In adults the preferred hand is often considered to be around 10% stronger than the non-preferred hand. Whether the same is true for children and adolescents remains unclear. The objective of this study is therefore to determine whether there is a difference in grip strength between the preferred and non-preferred hand in developing children, to establish whether this difference is similar for children of a different gender or hand preference, and whether there is a difference in grip strength of the preferred hand of left-preferent (LP) and right-preferent (RP) children.
Participants were recruited from schools in the northern provinces of the Netherlands. The study included healthy children and adolescents in the age range of 4-17 years.
Each child was allowed a total of four attempts using the JAMAR hand dynamometer, two attempts with each hand. All individual attempts were scored. Hand preference was determined by asking which hand was used to write, or in the case of 4- and 5-year-olds, which hand was used to draw a shape.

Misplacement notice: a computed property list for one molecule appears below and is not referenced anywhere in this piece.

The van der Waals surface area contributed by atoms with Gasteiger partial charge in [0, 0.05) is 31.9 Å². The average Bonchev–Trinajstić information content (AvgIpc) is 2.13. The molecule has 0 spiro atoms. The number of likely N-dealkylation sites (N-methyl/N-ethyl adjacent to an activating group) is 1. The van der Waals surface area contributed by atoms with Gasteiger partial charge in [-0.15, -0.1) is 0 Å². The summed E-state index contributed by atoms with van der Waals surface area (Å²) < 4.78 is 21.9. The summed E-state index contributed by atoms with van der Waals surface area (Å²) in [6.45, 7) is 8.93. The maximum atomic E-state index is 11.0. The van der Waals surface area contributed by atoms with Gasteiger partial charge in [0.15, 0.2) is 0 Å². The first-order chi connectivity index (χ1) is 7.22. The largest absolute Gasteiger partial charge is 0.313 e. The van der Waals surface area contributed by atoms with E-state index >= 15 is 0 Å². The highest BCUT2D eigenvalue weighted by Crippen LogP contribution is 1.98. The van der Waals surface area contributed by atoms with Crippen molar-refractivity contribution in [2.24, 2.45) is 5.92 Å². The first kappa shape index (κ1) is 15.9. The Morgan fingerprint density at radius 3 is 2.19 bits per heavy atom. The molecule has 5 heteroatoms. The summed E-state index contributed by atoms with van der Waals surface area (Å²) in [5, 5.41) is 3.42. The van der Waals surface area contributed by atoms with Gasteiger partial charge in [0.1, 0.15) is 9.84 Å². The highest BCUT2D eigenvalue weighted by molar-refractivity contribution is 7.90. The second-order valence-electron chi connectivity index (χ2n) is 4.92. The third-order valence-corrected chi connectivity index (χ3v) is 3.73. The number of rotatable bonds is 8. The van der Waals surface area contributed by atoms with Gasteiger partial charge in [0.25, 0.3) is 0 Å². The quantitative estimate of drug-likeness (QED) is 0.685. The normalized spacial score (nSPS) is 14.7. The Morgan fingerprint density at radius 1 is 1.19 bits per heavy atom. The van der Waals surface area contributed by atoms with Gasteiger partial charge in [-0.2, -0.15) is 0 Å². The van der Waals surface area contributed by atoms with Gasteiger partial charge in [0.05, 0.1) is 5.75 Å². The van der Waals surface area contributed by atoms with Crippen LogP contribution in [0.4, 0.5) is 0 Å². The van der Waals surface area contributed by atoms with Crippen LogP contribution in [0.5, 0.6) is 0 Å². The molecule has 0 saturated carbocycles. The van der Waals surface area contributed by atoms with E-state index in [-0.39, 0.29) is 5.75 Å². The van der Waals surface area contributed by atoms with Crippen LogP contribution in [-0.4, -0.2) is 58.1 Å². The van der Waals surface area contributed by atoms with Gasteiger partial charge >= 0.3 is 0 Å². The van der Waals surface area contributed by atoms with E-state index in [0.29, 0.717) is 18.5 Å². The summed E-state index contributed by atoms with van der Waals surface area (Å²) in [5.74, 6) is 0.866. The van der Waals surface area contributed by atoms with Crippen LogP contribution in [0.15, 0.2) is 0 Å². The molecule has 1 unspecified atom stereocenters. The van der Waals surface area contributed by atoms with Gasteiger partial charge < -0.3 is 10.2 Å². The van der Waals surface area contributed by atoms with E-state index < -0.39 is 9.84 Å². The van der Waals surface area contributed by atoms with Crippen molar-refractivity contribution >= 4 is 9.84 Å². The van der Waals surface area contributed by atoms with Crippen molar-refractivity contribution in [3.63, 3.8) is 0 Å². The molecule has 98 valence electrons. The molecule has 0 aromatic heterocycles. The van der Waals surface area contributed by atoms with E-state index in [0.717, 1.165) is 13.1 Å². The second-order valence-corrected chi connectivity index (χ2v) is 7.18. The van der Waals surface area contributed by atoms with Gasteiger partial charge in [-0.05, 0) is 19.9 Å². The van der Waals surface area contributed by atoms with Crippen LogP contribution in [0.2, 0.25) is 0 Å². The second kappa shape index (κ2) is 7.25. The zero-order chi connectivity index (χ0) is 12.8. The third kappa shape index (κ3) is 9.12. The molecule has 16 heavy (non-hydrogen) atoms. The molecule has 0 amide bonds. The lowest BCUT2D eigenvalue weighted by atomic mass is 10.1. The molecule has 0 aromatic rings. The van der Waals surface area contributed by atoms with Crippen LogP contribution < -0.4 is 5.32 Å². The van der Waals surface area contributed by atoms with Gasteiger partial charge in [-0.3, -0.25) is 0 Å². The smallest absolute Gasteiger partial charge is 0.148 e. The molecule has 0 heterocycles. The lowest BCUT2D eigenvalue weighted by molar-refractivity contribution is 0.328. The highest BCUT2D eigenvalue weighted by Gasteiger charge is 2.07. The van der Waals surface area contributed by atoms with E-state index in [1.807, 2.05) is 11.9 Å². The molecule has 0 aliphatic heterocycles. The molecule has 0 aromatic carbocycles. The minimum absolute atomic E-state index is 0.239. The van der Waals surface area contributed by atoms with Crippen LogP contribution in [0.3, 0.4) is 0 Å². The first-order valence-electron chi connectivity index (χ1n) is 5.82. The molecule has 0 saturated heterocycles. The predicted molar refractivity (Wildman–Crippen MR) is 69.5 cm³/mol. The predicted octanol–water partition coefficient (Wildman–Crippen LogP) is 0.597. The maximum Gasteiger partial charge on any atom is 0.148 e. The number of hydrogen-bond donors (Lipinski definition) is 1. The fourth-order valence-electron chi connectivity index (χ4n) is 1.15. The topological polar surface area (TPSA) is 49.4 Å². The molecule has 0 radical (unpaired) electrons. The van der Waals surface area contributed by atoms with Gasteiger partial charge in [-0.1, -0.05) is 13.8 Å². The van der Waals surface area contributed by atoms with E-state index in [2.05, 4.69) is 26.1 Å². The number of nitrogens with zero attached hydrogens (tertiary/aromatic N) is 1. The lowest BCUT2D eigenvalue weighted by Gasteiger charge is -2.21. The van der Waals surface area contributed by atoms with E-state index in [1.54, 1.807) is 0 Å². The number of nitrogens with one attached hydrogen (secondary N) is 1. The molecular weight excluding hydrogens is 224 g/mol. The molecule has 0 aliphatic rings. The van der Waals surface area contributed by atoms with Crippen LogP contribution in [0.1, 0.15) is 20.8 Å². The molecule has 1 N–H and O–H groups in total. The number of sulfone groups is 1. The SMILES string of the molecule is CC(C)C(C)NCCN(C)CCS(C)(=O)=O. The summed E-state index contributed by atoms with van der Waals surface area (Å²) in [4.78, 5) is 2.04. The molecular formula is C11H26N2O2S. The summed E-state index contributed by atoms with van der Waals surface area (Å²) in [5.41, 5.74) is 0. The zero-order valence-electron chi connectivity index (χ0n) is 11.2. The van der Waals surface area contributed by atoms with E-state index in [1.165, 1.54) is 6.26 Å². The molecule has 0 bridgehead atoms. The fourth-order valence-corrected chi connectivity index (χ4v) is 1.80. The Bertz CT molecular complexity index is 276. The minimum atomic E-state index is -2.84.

The study population comprised 2284 children and adolescents. RP boys and girls scored significantly higher with their preferred hand, the difference amounting to 9.5 and 10.1% respectively. LP girls scored significantly higher with their preferred hand, but this difference was only 3.0%. For LP boys no significant difference was found in favor of either hand. LP children score higher with the non-preferred hand and tie scores on both hands more often than RP children.
The 10% rule of hand preference is applicable to RP children ranging in age between 4 and 17 years, but not to LP children. In contrast to LP boys, LP girls are generally significantly stronger with their preferred hand.
- PINCH STRENGTH